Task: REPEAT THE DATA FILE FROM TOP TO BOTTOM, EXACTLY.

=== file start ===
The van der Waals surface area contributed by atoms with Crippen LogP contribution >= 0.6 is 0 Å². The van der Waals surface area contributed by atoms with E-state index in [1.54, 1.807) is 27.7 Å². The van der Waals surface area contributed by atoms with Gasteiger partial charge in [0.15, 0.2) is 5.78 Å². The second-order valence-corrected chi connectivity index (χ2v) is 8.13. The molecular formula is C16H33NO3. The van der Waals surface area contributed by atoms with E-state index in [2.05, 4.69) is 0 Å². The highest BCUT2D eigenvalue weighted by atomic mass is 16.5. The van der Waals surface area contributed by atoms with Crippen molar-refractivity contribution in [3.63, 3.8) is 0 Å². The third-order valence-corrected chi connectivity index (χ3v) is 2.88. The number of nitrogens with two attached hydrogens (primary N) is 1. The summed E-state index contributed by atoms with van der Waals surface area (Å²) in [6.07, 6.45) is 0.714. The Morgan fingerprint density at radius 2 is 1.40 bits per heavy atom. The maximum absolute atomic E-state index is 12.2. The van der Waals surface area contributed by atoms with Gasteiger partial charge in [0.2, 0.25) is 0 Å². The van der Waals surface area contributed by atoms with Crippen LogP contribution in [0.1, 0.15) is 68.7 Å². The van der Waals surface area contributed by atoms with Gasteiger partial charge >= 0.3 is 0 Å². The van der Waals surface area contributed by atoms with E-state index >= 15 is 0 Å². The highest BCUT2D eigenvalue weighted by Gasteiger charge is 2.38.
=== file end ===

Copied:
The van der Waals surface area contributed by atoms with Crippen LogP contribution >= 0.6 is 0 Å². The van der Waals surface area contributed by atoms with E-state index in [1.54, 1.807) is 27.7 Å². The van der Waals surface area contributed by atoms with Gasteiger partial charge in [0.15, 0.2) is 5.78 Å². The second-order valence-corrected chi connectivity index (χ2v) is 8.13. The molecular formula is C16H33NO3. The van der Waals surface area contributed by atoms with E-state index in [2.05, 4.69) is 0 Å². The highest BCUT2D eigenvalue weighted by atomic mass is 16.5. The van der Waals surface area contributed by atoms with Crippen molar-refractivity contribution in [3.63, 3.8) is 0 Å². The third-order valence-corrected chi connectivity index (χ3v) is 2.88. The number of nitrogens with two attached hydrogens (primary N) is 1. The summed E-state index contributed by atoms with van der Waals surface area (Å²) in [6.07, 6.45) is 0.714. The Morgan fingerprint density at radius 2 is 1.40 bits per heavy atom. The maximum absolute atomic E-state index is 12.2. The van der Waals surface area contributed by atoms with Gasteiger partial charge in [0.2, 0.25) is 0 Å². The van der Waals surface area contributed by atoms with Crippen LogP contribution in [0.1, 0.15) is 68.7 Å². The van der Waals surface area contributed by atoms with Gasteiger partial charge >= 0.3 is 0 Å². The van der Waals surface area contributed by atoms with E-state index >= 15 is 0 Å². The highest BCUT2D eigenvalue weighted by Gasteiger charge is 2.38.